Ben Myers Salutes The Return Of The Rock Opera
, April 6th, 2009 08:34
As Green Day announce a rock opera based on American Idiot, Ben Myers casts his beady eye over the much-maligned genre
Much to the chagrin of proper music (ie Radiohead) fans the world over, news greets us that Green Day's conceptual 2004 album American Idiot is being staged as a rock opera.
Now, I'll happily admit to liking Green Day. I like them because they had the tenacity to take a long-dead concept (punk) and repackage it for the MTV generation, happily pissing off the punks and pseuds who had forgotten that teenage music can still be, you know, fun.
But a rock opera signifies something else, in this case the ascension of Green Day into that narrow bracket of very rich, very successful and very silly rock stars.
American Idiot sold twelve million copies and loosely concerned a number of characters from the working class American mid-West living their lives under the post-September 11 Bush regime. By virtue of a lack of competition, it was possibly the most politically critical rock album of its era. Featuring a selection of heart-tugging and air-punching songs such as 'Jesus Of Suburbia' and 'Are We The Waiting' that are more Meatloaf than Minutemen and each tailor-made to run the gamut of emotions in the world's enormodomes, it's easy to see why director Michael Mayer wants to stage such a production.
With its high concepts and libretto narratives concerned with a protagonist's bildungsroman, the rock opera is of course the antithesis of economical, ham-fisted punk, so a punk bank staging a rock opera is, perversely, very punk indeed. If Green Day were a punk band. Which they're not. But still. They are massive fans of The Who though, whose Pete Townsend has a monopoly on the rock opera, starting with 1966's nine-minute musical suite A Quick One While He's Away before progressing to 1969's Tommy – perhaps the first official rock opera – and then 1973's Quadrophenia.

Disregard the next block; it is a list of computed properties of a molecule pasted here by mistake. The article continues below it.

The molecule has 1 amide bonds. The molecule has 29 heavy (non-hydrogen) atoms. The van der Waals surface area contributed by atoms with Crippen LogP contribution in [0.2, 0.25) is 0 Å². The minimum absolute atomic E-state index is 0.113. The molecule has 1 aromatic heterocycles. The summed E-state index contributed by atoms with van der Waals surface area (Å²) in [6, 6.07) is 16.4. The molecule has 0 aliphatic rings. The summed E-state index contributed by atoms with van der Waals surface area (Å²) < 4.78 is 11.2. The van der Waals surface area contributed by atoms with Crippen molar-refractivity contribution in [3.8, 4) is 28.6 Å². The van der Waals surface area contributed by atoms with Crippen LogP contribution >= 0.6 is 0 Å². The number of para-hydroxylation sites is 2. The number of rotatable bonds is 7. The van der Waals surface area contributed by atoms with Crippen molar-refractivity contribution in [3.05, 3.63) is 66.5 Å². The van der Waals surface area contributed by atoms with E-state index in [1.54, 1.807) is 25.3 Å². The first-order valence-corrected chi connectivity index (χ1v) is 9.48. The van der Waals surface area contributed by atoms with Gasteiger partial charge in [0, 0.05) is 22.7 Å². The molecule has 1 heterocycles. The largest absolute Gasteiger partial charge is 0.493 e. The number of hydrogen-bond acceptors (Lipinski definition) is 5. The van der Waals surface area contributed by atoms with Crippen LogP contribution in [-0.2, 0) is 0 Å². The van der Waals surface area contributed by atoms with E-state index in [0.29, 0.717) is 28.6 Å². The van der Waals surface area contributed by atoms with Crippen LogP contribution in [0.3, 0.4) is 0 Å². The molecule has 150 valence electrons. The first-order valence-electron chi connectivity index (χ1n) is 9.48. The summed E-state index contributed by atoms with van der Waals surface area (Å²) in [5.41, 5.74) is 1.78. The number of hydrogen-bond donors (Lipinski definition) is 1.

By then they were all at it: The Pretty Things released S.F. Sorrows (1968) and The Kinks followed with the conceptual Arthur (Or the Decline and Fall of the British Empire). There was a certain naiveté and playfulness to these rock operas of the 60s, which seemed to legitimise pop culture and also embody the endless possibility of the times. In the 70s, though, things took a more serious turn. In five short years things we leapt from songs around pinball to David Bowie penning operas about aliens saving the planet from Armageddon and Lou Reed writing about prostitution, addiction and suicide in Berlin. Thanks Lou. But can you put some gags in next time please?
Then the true musos waded into the pissing contest. Bam! Genesis hit us with 1974's The Lamb Lies Down On Broadway, a garbled account of a half-Puerto Rican delinquent based upon Peter Gabriel's dreams (and we all know there's nothing worse than hearing about other people's dreams). Kapow! Pink Floyd gave us a coke-dusted, tax-dodging The Wall – a metaphor that said more about the band's attitude towards fame and their fans as much as anything else. Bosh! Human ventriloquist's dummy Andrew Lloyd Webber suddenly had a career as he turned the rock opera treatment on Jesus, TS Eliot, Eva Peron and rollerskaters. That took care of the 80s.
While the 90s may have seen flirtations with the rock opera in Marilyn Manson's baffling cross-album concepts or titillation for the tourists in Queen's We Will Rock You, no one has actually gone back theatrical devices such as the narrative arc or the deus ex machina.
But the signs of rock opera's return are there: My Chemical Romance's 2006 album The Black Parade was opera-goes-emo, while The Decemberists recent Hazards Of Love was conceptual, if not outright operatic. I doubt any of this can be a good thing, but don't be surprised if Bono springs us with God's Earthly Representative: Paul Hewson (A Life) sometime soon.